Texas ALJs recommend approval of 345-kV line in Hale, Lubbock counties

The project is part of LP&L’s plan to transfer a large portion of its system and load from the Southwest Power Pool system to the ERCOT system, the ALJs said

Two Texas State Office of Administrative Hearings administrative law judges (ALJs), in a proposal for decision signed on July 23, recommended that the Public Utility Commission of Texas approved Route 1A with Segment 76M for a 345-kV transmission line in Hale and Lubbock counties in Texas proposed by Oncor Electric Delivery Company, LLC and the City of Lubbock, acting by and through Lubbock Power & Light (LP&L).

That route “best comports with the community values for the area encompassing the transmission facilities,” the ALJs said.

As noted in the filing, Oncor and LP&L filed a joint application with the commission to build a 345-kV transmission line in Hale and Lubbock counties in Texas. Oncor is seeking to amend its certificate of convenience and necessity (CCN) to build the line, while LP&L is seeking a CCN to indirectly build the proposed line.

The ALJs added that the companies propose to build and operate the single-circuit line on double-circuit-capable structures, with the project to connect Oncor’s existing Abernathy station, located north of the City of Abernathy in Hale County, to LP&L’s existing Wadsworth station, located east of the City of Lubbock in Lubbock County.

The project is part of LP&L’s plan to transfer a large portion of its system and load from the Southwest Power Pool (SPP) system to the ERCOT system. The ALJs added that the project is part of the transmission facilities included in “Option 4ow,” which is the transmission plan authorized by the commission in a separate proceeding (Docket No. 47576) to connect a portion of LP&L’s system, which is serving about 470 MW of load, to ERCOT.

The ALJs noted that the companies have agreed that Oncor is responsible for the engineering, design, right of way (ROW) acquisition, material procurement, and construction of the project, while LP&L would pay Sharyland Utilities, LP for those activities as costs are incurred. Upon energization of the project, Oncor would transfer the project to LP&L, which would solely own and operate the project, the ALJs said.

Noting that the companies proposed 18 alternative routes for the project, the ALJs said that they conclude that the record supports approval of the application on Route 1A, with a modified segment 76 (Segment 76M) that addresses concerns raised by an intervenor in the proceeding. Should the commission disagree, Route 1 is a suitable alternative, also with Segment 76M, the ALJs said.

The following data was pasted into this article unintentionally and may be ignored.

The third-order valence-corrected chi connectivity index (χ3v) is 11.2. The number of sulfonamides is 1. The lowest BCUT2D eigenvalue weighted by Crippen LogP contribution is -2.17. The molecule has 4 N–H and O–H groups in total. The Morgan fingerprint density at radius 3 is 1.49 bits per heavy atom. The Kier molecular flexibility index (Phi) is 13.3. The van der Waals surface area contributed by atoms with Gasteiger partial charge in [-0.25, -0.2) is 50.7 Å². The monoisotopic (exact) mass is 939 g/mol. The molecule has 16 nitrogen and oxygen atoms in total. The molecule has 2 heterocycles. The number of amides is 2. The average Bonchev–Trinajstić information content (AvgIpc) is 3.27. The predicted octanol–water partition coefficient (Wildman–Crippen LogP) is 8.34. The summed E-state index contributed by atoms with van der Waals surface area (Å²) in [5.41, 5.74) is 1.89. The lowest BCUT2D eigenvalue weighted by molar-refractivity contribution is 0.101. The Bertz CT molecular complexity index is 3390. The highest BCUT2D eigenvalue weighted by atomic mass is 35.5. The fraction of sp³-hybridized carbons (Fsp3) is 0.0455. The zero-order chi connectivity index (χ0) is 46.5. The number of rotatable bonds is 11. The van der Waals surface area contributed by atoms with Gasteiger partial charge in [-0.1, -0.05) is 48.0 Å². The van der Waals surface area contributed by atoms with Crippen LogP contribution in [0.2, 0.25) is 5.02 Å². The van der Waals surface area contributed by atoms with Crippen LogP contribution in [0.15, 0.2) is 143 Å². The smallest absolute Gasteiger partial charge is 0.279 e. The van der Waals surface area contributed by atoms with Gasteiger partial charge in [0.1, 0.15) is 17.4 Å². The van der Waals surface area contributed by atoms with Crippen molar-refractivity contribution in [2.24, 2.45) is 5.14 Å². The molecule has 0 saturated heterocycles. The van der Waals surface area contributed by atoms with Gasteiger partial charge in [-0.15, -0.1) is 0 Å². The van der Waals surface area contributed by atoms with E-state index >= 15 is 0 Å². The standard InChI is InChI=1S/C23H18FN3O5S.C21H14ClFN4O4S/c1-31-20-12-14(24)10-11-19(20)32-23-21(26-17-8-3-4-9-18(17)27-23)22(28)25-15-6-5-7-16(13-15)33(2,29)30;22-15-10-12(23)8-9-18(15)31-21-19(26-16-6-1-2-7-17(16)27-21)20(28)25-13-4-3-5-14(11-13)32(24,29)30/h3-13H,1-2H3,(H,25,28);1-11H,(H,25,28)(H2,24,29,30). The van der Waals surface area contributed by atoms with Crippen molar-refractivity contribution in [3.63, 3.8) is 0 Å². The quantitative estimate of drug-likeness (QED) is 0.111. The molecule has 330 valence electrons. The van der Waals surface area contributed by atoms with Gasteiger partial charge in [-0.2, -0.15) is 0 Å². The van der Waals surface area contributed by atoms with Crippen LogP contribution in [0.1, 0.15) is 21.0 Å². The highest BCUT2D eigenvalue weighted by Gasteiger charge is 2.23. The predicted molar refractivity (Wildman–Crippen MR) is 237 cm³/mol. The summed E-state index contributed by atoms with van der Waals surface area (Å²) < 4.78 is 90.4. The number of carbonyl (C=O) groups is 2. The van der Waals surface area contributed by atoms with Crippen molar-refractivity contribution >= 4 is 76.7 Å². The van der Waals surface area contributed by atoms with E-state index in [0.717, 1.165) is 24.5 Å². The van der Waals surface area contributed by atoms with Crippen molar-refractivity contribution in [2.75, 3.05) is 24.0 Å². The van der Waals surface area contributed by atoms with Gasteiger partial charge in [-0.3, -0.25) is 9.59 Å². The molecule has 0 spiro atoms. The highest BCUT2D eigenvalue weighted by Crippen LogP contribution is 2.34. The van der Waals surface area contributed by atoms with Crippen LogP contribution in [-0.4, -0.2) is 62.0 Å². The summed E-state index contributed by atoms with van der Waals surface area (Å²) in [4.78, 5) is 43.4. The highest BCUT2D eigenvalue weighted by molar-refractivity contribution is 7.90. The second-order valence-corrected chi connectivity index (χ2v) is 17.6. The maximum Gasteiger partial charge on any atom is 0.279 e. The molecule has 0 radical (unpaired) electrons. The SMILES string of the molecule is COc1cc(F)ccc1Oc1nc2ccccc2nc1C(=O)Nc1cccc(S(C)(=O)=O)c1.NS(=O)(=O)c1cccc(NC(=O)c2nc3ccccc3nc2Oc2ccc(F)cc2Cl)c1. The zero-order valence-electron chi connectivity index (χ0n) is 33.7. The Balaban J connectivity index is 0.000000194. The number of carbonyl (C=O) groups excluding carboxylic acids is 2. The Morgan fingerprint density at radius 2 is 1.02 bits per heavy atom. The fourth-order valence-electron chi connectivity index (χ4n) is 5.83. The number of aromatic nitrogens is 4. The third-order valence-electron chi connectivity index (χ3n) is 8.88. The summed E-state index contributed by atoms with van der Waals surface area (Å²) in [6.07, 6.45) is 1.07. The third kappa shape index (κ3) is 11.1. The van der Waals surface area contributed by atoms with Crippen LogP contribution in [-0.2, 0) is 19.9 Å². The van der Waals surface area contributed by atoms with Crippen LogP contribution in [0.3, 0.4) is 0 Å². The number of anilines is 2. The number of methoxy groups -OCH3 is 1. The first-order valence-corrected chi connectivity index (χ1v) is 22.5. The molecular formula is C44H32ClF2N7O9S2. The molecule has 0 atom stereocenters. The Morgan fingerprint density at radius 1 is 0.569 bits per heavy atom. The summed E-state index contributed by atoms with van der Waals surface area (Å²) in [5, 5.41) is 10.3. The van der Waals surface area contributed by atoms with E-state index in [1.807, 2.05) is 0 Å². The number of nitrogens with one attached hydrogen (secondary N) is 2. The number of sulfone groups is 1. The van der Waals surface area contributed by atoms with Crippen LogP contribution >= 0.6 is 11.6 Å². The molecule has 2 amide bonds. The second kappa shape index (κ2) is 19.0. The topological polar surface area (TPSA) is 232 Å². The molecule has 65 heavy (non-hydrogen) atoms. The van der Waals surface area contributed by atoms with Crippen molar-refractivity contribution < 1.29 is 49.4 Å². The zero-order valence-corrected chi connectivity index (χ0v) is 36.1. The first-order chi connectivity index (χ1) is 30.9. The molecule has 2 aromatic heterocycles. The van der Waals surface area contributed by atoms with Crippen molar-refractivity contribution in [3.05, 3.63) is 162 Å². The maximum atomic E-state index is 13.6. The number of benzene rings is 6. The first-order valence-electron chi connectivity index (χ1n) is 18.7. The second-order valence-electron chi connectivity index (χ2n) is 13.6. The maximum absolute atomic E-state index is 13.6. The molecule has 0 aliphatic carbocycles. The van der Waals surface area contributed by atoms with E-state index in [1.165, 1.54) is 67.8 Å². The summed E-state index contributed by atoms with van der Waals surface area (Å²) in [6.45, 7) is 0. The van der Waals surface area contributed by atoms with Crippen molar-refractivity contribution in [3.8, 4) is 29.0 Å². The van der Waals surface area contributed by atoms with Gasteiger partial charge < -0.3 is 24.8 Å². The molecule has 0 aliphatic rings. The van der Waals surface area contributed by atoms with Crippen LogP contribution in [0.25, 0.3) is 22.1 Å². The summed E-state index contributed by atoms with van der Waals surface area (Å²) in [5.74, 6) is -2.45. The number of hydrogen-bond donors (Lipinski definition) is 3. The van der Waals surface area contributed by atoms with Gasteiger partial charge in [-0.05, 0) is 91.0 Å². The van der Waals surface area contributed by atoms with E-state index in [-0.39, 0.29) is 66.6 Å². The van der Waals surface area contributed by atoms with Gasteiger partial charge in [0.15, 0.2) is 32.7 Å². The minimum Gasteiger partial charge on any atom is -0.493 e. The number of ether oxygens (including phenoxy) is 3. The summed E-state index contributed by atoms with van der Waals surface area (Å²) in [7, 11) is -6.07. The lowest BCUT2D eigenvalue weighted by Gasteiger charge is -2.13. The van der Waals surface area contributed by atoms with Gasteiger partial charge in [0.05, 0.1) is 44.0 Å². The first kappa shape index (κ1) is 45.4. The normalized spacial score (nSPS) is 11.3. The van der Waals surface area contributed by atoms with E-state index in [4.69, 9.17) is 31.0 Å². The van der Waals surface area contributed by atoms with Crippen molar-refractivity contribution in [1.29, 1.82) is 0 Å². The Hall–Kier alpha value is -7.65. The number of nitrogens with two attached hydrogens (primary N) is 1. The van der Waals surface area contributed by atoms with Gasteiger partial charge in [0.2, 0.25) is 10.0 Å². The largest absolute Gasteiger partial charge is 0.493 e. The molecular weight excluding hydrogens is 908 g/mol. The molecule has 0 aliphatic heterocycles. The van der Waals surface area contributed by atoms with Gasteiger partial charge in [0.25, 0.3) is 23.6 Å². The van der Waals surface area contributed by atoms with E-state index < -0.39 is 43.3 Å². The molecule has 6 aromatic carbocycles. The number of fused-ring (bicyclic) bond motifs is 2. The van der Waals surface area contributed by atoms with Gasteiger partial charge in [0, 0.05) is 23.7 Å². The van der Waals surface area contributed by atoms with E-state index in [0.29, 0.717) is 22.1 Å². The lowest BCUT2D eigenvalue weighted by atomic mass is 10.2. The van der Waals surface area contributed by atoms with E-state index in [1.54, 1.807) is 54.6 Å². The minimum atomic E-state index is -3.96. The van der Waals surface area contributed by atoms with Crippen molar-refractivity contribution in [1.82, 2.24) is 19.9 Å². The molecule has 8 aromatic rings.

Route 1A and Route 1 are each 32.9 miles long (with “Segment 76M incremental change” for each route of +0.22 length in miles), the ALJs said, adding that Route 1A costs about $65.3m, while Route 1 costs about $64.7m. The proposed Segment 76M to be utilized in Route 1 or 1A, would increase the cost by about $916,000, the ALJs said.

The project area generally consists of rural land with the exception of the areas associated with the cities of Abernathy, Idalou, Lubbock, New Deal, Ransom Canyon, and Petersburg, the ALJs said, adding that land use within the project area is predominantly cropland. The primary landowner concern raised was minimizing impacts to agricultural lands, followed by concern with maximizing distance from residences, the ALJs said, adding that the companies developed route segments to avoid any significant impacts to agricultural activities and to maximize distances from habitable structures where practicable.

The ALJs also noted that no National Register of Historic Places (NRHP)-listed or eligible archaeological or built resources are within 1,000 feet of the alternative route centerlines, nor are any crossed by the routes. Routes 1 and 1A cross areas of high archaeological and/or historic site potential for 7.5 miles and 7.2 miles, respectively.

Discussing environmental integrity, the ALJs said, for instance, that since no federal or state-listed endangered or threatened plant species were listed for Hale or Lubbock counties, construction on any alternative route is not anticipated to impact any threatened or endangered plant species.

The ALJs also discussed generator issues, noting that Golden Spread’s Antelope station and Elk station – collectively referred to as the AECC facilities – are connected to the Abernathy station, which would need to be taken out of service to connect the project into the Abernathy station. Sharyland, LP&L, Oncor, and Golden Spread reached an agreement in a settlement, which was filed as a stipulation. The stipulation noted, for instance, that there needs to be flexibility in the timing and duration of outages at the Abernathy station that would cause the AECC to be offline, consistent with ERCOT protocols, but three weeks is a reasonable estimated time period in which to schedule each such outage if feasible and March would be a reasonable timeframe for Oncor to schedule an outage if feasible.

The project is not expected to preclude or limit a generator from generating or delivering power other than the required outages described in the stipulation, the ALJs said.

Among other things, the ALJs said that the authority granted by the order is limited to a period of seven years from the date the order is signed unless, before that time, the line is commercially energized.

The Office of Policy & Docket Management on July 24 told all parties of record that the commission will consider the proposal for decision at an open meeting scheduled for Aug. 29 at its offices in Austin, Texas. The deadline for filing exceptions to the proposal for decision is Aug. 5, while the deadline for filing replies to the exceptions is Aug. 14, the office said.